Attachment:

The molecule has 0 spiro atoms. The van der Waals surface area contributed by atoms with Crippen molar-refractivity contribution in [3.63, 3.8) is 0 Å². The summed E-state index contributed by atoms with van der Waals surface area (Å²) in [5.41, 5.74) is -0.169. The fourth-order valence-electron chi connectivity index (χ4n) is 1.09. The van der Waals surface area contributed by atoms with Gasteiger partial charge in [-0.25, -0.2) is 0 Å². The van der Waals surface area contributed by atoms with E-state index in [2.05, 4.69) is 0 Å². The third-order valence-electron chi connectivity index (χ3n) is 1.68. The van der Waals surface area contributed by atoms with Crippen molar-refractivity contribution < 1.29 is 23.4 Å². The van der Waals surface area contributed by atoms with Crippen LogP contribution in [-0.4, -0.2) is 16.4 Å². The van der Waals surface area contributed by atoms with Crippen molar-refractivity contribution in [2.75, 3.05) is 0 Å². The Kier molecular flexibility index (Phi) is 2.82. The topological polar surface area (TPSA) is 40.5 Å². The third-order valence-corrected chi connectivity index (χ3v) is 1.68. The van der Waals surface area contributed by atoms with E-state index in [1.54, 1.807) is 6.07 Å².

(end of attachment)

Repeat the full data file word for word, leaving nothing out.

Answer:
The molecule has 0 spiro atoms. The van der Waals surface area contributed by atoms with Crippen molar-refractivity contribution in [3.63, 3.8) is 0 Å². The summed E-state index contributed by atoms with van der Waals surface area (Å²) in [5.41, 5.74) is -0.169. The fourth-order valence-electron chi connectivity index (χ4n) is 1.09. The van der Waals surface area contributed by atoms with Gasteiger partial charge in [-0.25, -0.2) is 0 Å². The van der Waals surface area contributed by atoms with E-state index in [2.05, 4.69) is 0 Å². The third-order valence-electron chi connectivity index (χ3n) is 1.68. The van der Waals surface area contributed by atoms with Crippen molar-refractivity contribution < 1.29 is 23.4 Å². The van der Waals surface area contributed by atoms with Crippen LogP contribution in [-0.4, -0.2) is 16.4 Å². The van der Waals surface area contributed by atoms with Crippen molar-refractivity contribution in [2.75, 3.05) is 0 Å². The Kier molecular flexibility index (Phi) is 2.82. The topological polar surface area (TPSA) is 40.5 Å². The third-order valence-corrected chi connectivity index (χ3v) is 1.68. The van der Waals surface area contributed by atoms with E-state index in [1.54, 1.807) is 6.07 Å².